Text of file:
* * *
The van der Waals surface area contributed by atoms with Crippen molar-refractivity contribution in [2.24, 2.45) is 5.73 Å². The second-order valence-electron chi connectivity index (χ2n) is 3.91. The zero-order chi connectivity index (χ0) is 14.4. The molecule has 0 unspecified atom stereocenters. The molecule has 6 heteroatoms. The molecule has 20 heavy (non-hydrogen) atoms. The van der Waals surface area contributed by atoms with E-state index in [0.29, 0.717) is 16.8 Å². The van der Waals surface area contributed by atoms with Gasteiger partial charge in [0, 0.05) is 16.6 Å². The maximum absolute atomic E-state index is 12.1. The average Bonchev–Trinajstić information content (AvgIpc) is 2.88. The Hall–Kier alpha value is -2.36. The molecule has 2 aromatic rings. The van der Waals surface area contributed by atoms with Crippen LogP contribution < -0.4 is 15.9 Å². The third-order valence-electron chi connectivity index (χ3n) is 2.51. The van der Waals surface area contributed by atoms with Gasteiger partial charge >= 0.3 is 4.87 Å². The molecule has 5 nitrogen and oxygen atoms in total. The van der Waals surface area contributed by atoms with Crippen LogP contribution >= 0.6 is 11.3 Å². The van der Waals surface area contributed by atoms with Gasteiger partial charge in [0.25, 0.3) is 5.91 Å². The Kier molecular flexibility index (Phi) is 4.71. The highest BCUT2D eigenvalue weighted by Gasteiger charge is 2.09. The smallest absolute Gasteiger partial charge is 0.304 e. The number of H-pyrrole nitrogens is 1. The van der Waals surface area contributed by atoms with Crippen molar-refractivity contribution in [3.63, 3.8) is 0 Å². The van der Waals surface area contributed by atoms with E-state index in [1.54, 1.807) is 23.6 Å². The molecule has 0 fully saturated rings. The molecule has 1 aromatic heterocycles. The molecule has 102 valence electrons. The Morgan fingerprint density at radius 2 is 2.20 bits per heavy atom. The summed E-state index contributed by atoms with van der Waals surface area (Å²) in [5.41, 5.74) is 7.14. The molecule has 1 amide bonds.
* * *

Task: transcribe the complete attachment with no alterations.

The van der Waals surface area contributed by atoms with Crippen molar-refractivity contribution in [2.24, 2.45) is 5.73 Å². The second-order valence-electron chi connectivity index (χ2n) is 3.91. The zero-order chi connectivity index (χ0) is 14.4. The molecule has 0 unspecified atom stereocenters. The molecule has 6 heteroatoms. The molecule has 20 heavy (non-hydrogen) atoms. The van der Waals surface area contributed by atoms with E-state index in [0.29, 0.717) is 16.8 Å². The van der Waals surface area contributed by atoms with Gasteiger partial charge in [0, 0.05) is 16.6 Å². The maximum absolute atomic E-state index is 12.1. The average Bonchev–Trinajstić information content (AvgIpc) is 2.88. The Hall–Kier alpha value is -2.36. The molecule has 2 aromatic rings. The van der Waals surface area contributed by atoms with Crippen LogP contribution < -0.4 is 15.9 Å². The third-order valence-electron chi connectivity index (χ3n) is 2.51. The van der Waals surface area contributed by atoms with Gasteiger partial charge >= 0.3 is 4.87 Å². The molecule has 5 nitrogen and oxygen atoms in total. The van der Waals surface area contributed by atoms with Crippen LogP contribution >= 0.6 is 11.3 Å². The van der Waals surface area contributed by atoms with Gasteiger partial charge in [0.25, 0.3) is 5.91 Å². The Kier molecular flexibility index (Phi) is 4.71. The highest BCUT2D eigenvalue weighted by Gasteiger charge is 2.09. The smallest absolute Gasteiger partial charge is 0.304 e. The number of H-pyrrole nitrogens is 1. The van der Waals surface area contributed by atoms with Crippen molar-refractivity contribution in [3.63, 3.8) is 0 Å². The van der Waals surface area contributed by atoms with E-state index in [1.54, 1.807) is 23.6 Å². The molecule has 0 fully saturated rings. The molecule has 1 aromatic heterocycles. The molecule has 102 valence electrons. The Morgan fingerprint density at radius 2 is 2.20 bits per heavy atom. The summed E-state index contributed by atoms with van der Waals surface area (Å²) in [5.41, 5.74) is 7.14. The molecule has 1 amide bonds.